Artist Michael Landy has launched a project whereby artists submit artworks to be “trashed” in a vast, glass-walled container. Notable names so far include Damien Hirst, Tracey Emin and Gillian Wearing - all have donated works to be unceremoniously dumped into Michael’s bin.(1)
Notably missing from this account of the project is any reference to John Baldessari’s 1970 Cremation Project. Baldessari decided all of his earlier work needed to be destroyed so he hired a crematorium to assist him with incinerating the lot.
Landy apparently did an earlier destruction piece called Break Down where he destroyed all of his possessions (car, clothing, personal items). Somewhat different than Art Bin, the earlier work obviously concerned consumerism and our addiction to amassing products. If we assume that Art Bin is about artworks that artists consider “failures” it seems to be more about definitions than destruction. Thus, it begs the question as to “why” the artists consider these particular works to be failures.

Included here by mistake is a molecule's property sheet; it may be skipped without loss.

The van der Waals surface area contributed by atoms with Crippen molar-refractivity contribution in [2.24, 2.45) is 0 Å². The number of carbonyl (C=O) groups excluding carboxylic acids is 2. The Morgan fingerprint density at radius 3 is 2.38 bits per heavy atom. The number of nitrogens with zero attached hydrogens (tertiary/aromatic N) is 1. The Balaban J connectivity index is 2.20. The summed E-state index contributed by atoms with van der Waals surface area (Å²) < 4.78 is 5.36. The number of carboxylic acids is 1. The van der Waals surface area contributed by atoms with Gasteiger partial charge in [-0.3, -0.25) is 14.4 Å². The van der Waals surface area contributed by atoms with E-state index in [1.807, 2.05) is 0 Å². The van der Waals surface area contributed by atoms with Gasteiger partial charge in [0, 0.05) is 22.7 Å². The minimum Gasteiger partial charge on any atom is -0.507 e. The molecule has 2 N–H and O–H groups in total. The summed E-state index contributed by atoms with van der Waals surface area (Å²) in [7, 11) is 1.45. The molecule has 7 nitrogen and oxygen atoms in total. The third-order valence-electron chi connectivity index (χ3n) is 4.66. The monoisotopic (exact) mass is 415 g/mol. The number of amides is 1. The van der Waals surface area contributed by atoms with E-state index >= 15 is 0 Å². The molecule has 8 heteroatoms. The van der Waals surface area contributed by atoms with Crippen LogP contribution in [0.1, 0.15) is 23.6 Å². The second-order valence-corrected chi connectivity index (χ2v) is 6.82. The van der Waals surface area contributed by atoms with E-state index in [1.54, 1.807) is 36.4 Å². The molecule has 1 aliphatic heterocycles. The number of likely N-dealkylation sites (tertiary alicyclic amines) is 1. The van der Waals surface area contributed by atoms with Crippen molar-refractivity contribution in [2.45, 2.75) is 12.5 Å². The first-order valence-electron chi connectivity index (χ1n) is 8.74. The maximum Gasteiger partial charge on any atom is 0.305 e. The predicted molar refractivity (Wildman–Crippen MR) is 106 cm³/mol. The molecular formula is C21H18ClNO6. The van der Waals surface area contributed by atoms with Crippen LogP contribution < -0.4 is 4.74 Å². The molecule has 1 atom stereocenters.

Two quibbles to note: Hirst’s donation of screen-prints hardly qualify as unique artworks given that they are reproductions; seems Damien is only paying lip service to Landy’s idea. Perhaps more disappointingly, it is also revealed that there is some sort of “jurying” process that possible donations have to go through before being consigned to the “skip.”
So Landy decides if the artwork is sufficiently enough of a “failure” to be granted the validation of joining the art star trash heap? Very disingenuous, not to mention an elitist take on who is avant enough to join Hirst, et al. in the art bin.
And I think they will need a bigger bin.
[Thanks to HAHA MAG ART for pointing this out.]
1. These three artists were also (formerly) Young British Artists, i.e., yBa’s. Does this mean that Landy’s project has their “official” sanction?